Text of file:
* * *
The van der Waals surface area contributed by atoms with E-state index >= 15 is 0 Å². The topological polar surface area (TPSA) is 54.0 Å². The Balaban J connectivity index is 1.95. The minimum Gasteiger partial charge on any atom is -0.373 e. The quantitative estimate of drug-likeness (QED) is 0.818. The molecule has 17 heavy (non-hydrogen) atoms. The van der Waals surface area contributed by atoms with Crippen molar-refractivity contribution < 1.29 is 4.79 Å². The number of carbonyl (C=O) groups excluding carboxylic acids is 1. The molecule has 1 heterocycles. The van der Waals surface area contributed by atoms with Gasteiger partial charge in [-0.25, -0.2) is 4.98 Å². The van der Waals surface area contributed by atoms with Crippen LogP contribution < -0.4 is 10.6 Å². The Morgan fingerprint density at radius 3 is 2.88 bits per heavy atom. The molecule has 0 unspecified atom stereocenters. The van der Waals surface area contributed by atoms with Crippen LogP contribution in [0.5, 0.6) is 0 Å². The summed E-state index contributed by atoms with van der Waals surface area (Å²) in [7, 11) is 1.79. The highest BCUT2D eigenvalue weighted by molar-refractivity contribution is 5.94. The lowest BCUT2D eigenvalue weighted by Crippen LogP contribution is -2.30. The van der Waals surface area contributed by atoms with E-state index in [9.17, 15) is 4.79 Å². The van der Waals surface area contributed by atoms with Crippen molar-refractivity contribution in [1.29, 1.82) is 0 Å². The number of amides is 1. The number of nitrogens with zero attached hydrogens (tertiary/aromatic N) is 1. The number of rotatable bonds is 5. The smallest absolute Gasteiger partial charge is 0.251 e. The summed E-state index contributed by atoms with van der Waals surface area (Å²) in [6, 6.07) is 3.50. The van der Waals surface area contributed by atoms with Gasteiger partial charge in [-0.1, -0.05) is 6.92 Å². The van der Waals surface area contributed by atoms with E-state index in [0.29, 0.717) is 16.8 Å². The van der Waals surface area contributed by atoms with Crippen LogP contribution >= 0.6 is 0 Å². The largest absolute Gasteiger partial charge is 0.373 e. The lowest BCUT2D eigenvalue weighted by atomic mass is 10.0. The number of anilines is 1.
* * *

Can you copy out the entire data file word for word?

The van der Waals surface area contributed by atoms with E-state index >= 15 is 0 Å². The topological polar surface area (TPSA) is 54.0 Å². The Balaban J connectivity index is 1.95. The minimum Gasteiger partial charge on any atom is -0.373 e. The quantitative estimate of drug-likeness (QED) is 0.818. The molecule has 17 heavy (non-hydrogen) atoms. The van der Waals surface area contributed by atoms with Crippen molar-refractivity contribution < 1.29 is 4.79 Å². The number of carbonyl (C=O) groups excluding carboxylic acids is 1. The molecule has 1 heterocycles. The van der Waals surface area contributed by atoms with Gasteiger partial charge in [-0.25, -0.2) is 4.98 Å². The van der Waals surface area contributed by atoms with Crippen LogP contribution < -0.4 is 10.6 Å². The Morgan fingerprint density at radius 3 is 2.88 bits per heavy atom. The molecule has 0 unspecified atom stereocenters. The van der Waals surface area contributed by atoms with Crippen LogP contribution in [0.5, 0.6) is 0 Å². The summed E-state index contributed by atoms with van der Waals surface area (Å²) in [7, 11) is 1.79. The highest BCUT2D eigenvalue weighted by molar-refractivity contribution is 5.94. The lowest BCUT2D eigenvalue weighted by Crippen LogP contribution is -2.30. The van der Waals surface area contributed by atoms with E-state index in [9.17, 15) is 4.79 Å². The van der Waals surface area contributed by atoms with Crippen molar-refractivity contribution in [1.29, 1.82) is 0 Å². The number of amides is 1. The number of nitrogens with zero attached hydrogens (tertiary/aromatic N) is 1. The number of rotatable bonds is 5. The smallest absolute Gasteiger partial charge is 0.251 e. The summed E-state index contributed by atoms with van der Waals surface area (Å²) in [6, 6.07) is 3.50. The van der Waals surface area contributed by atoms with Gasteiger partial charge in [-0.1, -0.05) is 6.92 Å². The van der Waals surface area contributed by atoms with E-state index in [0.29, 0.717) is 16.8 Å². The van der Waals surface area contributed by atoms with Crippen LogP contribution >= 0.6 is 0 Å². The largest absolute Gasteiger partial charge is 0.373 e. The lowest BCUT2D eigenvalue weighted by atomic mass is 10.0. The number of anilines is 1.